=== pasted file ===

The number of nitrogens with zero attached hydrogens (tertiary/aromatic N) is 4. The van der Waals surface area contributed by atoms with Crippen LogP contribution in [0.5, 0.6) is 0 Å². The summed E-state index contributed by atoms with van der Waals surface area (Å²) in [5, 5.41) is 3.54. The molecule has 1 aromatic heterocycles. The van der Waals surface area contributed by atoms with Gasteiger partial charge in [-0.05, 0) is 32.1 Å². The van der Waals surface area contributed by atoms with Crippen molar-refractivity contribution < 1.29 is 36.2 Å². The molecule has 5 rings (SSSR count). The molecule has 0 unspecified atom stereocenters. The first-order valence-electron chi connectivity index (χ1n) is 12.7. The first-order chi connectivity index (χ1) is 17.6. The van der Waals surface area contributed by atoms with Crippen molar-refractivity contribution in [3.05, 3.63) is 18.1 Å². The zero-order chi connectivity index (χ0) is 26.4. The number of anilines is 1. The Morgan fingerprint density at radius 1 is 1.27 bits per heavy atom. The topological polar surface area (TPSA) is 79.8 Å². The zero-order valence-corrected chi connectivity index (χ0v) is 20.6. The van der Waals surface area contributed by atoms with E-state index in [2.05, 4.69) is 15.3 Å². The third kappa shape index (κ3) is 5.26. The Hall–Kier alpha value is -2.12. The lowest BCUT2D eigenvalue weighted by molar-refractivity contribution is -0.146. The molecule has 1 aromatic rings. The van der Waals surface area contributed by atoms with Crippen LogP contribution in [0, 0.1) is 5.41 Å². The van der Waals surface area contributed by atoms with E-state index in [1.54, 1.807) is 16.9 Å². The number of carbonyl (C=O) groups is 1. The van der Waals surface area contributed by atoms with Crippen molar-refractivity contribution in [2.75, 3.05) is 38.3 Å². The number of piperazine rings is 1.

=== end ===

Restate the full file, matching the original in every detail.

The number of nitrogens with zero attached hydrogens (tertiary/aromatic N) is 4. The van der Waals surface area contributed by atoms with Crippen LogP contribution in [0.5, 0.6) is 0 Å². The summed E-state index contributed by atoms with van der Waals surface area (Å²) in [5, 5.41) is 3.54. The molecule has 1 aromatic heterocycles. The van der Waals surface area contributed by atoms with Gasteiger partial charge in [-0.05, 0) is 32.1 Å². The van der Waals surface area contributed by atoms with Crippen molar-refractivity contribution < 1.29 is 36.2 Å². The molecule has 5 rings (SSSR count). The molecule has 0 unspecified atom stereocenters. The first-order valence-electron chi connectivity index (χ1n) is 12.7. The first-order chi connectivity index (χ1) is 17.6. The van der Waals surface area contributed by atoms with Crippen molar-refractivity contribution in [3.05, 3.63) is 18.1 Å². The zero-order chi connectivity index (χ0) is 26.4. The number of anilines is 1. The Morgan fingerprint density at radius 1 is 1.27 bits per heavy atom. The topological polar surface area (TPSA) is 79.8 Å². The zero-order valence-corrected chi connectivity index (χ0v) is 20.6. The van der Waals surface area contributed by atoms with E-state index in [2.05, 4.69) is 15.3 Å². The third kappa shape index (κ3) is 5.26. The Hall–Kier alpha value is -2.12. The lowest BCUT2D eigenvalue weighted by molar-refractivity contribution is -0.146. The molecule has 1 aromatic rings. The van der Waals surface area contributed by atoms with Crippen LogP contribution in [0, 0.1) is 5.41 Å². The van der Waals surface area contributed by atoms with E-state index in [1.54, 1.807) is 16.9 Å². The number of carbonyl (C=O) groups is 1. The van der Waals surface area contributed by atoms with Crippen molar-refractivity contribution in [2.75, 3.05) is 38.3 Å². The number of piperazine rings is 1.